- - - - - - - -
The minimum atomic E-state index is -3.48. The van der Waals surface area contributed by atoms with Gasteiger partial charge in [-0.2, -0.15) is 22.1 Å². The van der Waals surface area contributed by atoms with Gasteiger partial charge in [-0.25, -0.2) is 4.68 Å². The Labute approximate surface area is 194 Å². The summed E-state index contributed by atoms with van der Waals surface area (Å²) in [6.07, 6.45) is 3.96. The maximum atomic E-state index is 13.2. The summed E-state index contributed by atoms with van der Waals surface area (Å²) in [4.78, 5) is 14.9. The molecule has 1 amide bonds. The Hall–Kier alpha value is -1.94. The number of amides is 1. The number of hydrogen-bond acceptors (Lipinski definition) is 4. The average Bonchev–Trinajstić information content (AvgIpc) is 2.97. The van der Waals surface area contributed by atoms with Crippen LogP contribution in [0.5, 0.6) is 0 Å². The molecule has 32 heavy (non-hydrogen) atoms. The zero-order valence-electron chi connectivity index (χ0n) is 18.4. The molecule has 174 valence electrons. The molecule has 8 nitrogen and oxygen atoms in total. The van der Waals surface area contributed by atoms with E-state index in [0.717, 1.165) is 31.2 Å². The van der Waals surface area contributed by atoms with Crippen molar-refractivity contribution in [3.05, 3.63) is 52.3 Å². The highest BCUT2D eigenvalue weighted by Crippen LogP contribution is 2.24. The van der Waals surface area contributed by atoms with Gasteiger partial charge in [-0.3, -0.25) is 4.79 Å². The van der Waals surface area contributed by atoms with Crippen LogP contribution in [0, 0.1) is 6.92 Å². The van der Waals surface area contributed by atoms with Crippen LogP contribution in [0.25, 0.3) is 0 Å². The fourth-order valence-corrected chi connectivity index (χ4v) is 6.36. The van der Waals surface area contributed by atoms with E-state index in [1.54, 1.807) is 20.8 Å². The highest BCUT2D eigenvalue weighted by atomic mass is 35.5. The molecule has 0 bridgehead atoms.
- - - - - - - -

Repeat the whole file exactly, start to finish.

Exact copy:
The minimum atomic E-state index is -3.48. The van der Waals surface area contributed by atoms with Gasteiger partial charge in [-0.2, -0.15) is 22.1 Å². The van der Waals surface area contributed by atoms with Gasteiger partial charge in [-0.25, -0.2) is 4.68 Å². The Labute approximate surface area is 194 Å². The summed E-state index contributed by atoms with van der Waals surface area (Å²) in [6.07, 6.45) is 3.96. The maximum atomic E-state index is 13.2. The summed E-state index contributed by atoms with van der Waals surface area (Å²) in [4.78, 5) is 14.9. The molecule has 1 amide bonds. The Hall–Kier alpha value is -1.94. The number of amides is 1. The number of hydrogen-bond acceptors (Lipinski definition) is 4. The average Bonchev–Trinajstić information content (AvgIpc) is 2.97. The van der Waals surface area contributed by atoms with Crippen LogP contribution in [0.5, 0.6) is 0 Å². The molecule has 32 heavy (non-hydrogen) atoms. The zero-order valence-electron chi connectivity index (χ0n) is 18.4. The molecule has 174 valence electrons. The molecule has 8 nitrogen and oxygen atoms in total. The van der Waals surface area contributed by atoms with E-state index in [0.717, 1.165) is 31.2 Å². The van der Waals surface area contributed by atoms with Crippen molar-refractivity contribution in [3.05, 3.63) is 52.3 Å². The highest BCUT2D eigenvalue weighted by Crippen LogP contribution is 2.24. The van der Waals surface area contributed by atoms with Gasteiger partial charge in [-0.3, -0.25) is 4.79 Å². The van der Waals surface area contributed by atoms with Crippen LogP contribution in [0, 0.1) is 6.92 Å². The van der Waals surface area contributed by atoms with Crippen LogP contribution in [0.25, 0.3) is 0 Å². The fourth-order valence-corrected chi connectivity index (χ4v) is 6.36. The van der Waals surface area contributed by atoms with E-state index in [1.54, 1.807) is 20.8 Å². The highest BCUT2D eigenvalue weighted by atomic mass is 35.5. The molecule has 0 bridgehead atoms.